From our friends at Artillery magazine, today we bring you a review of Newsha Tavakolian‘s work at the Los Angeles County Museum of Art. Author Ellie Shoja notes: “…Tavakolian’s women seem to use their societal limitations to trigger an internal process of private empowerment…” This article was originally published on November 20, 2013.
Since she began her career as a photojournalist at the age of 16, Newsha Tavakolian has been capturing the essence of the modern-day Iranian experience through poignant photographs that challenge Western perceptions of the women of the Islamic Republic, while alluding to the intricate weavings of dialogue that shroud this forward-thinking and over-educated population. Her photographs capture the weight of the internal and external veils that, at first glance, seem to tether their subjects. Yet there is empowerment present in the faces of Tavakolian’s women, alongside determination, and a fiery tenacity that speaks of internal strength and defies subjugation.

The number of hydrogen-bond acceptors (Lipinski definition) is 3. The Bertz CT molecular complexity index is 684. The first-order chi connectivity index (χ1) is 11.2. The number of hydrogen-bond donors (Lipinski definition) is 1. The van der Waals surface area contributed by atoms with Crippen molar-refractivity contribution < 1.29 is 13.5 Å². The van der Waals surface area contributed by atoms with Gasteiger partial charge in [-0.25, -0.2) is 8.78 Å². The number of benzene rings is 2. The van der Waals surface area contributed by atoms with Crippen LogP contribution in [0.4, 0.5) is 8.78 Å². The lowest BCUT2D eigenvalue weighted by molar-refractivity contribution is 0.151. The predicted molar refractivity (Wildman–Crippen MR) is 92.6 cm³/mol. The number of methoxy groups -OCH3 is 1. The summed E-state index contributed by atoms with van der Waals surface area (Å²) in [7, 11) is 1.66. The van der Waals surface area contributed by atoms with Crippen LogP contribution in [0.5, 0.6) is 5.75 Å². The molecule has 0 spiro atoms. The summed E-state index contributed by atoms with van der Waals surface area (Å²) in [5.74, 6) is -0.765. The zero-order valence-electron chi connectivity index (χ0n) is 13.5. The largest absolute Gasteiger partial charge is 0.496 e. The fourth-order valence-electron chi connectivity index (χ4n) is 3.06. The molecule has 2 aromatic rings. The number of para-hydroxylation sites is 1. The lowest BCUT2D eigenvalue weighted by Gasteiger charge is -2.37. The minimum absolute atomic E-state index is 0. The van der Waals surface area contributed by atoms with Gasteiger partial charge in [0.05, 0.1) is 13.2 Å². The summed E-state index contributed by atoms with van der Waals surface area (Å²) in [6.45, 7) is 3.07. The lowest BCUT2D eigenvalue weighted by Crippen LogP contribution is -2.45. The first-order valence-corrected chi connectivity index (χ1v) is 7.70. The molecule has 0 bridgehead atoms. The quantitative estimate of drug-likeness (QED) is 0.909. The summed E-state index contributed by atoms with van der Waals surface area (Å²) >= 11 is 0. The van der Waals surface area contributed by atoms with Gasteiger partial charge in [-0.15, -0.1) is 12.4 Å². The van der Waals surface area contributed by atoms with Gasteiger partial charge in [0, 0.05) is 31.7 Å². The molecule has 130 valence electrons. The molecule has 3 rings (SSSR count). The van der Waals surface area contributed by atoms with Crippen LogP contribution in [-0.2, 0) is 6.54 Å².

Four of Tavakolian’s photographs are on display at LACMA through December 15, 2013. The fourth-floor elevator doors of the Ahmanson Building pull apart to reveal these somber-faced female protagonists who have been plucked from two different series: “The Day I Became a Woman” (2009) and “Listen” (2011).